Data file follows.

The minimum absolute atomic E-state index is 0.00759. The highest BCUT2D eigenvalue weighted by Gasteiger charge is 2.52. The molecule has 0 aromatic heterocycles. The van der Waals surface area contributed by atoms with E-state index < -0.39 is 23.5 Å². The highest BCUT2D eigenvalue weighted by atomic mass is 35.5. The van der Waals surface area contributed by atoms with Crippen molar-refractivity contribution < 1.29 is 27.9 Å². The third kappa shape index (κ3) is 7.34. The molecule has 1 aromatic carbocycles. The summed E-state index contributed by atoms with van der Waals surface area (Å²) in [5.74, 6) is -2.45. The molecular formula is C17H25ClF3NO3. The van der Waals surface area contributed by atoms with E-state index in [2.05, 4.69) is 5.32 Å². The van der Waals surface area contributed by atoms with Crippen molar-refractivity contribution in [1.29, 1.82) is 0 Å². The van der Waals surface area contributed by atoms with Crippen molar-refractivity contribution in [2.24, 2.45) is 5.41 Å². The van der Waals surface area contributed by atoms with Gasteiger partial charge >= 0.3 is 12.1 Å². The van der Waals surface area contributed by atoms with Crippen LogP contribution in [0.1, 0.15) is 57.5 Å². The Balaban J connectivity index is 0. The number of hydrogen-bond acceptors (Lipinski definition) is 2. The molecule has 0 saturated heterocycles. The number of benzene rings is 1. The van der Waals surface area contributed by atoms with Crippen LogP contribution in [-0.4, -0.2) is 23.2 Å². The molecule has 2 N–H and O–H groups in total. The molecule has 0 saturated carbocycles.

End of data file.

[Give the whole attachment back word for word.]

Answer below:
The minimum absolute atomic E-state index is 0.00759. The highest BCUT2D eigenvalue weighted by Gasteiger charge is 2.52. The molecule has 0 aromatic heterocycles. The van der Waals surface area contributed by atoms with E-state index < -0.39 is 23.5 Å². The highest BCUT2D eigenvalue weighted by atomic mass is 35.5. The van der Waals surface area contributed by atoms with Crippen molar-refractivity contribution < 1.29 is 27.9 Å². The third kappa shape index (κ3) is 7.34. The molecule has 1 aromatic carbocycles. The summed E-state index contributed by atoms with van der Waals surface area (Å²) in [5.74, 6) is -2.45. The molecular formula is C17H25ClF3NO3. The van der Waals surface area contributed by atoms with E-state index in [2.05, 4.69) is 5.32 Å². The van der Waals surface area contributed by atoms with Crippen molar-refractivity contribution in [1.29, 1.82) is 0 Å². The van der Waals surface area contributed by atoms with Crippen molar-refractivity contribution in [2.24, 2.45) is 5.41 Å². The van der Waals surface area contributed by atoms with Gasteiger partial charge >= 0.3 is 12.1 Å². The van der Waals surface area contributed by atoms with Crippen LogP contribution in [0.1, 0.15) is 57.5 Å². The Balaban J connectivity index is 0. The number of hydrogen-bond acceptors (Lipinski definition) is 2. The molecule has 0 saturated heterocycles. The number of benzene rings is 1. The van der Waals surface area contributed by atoms with Crippen LogP contribution in [-0.4, -0.2) is 23.2 Å². The molecule has 2 N–H and O–H groups in total. The molecule has 0 saturated carbocycles.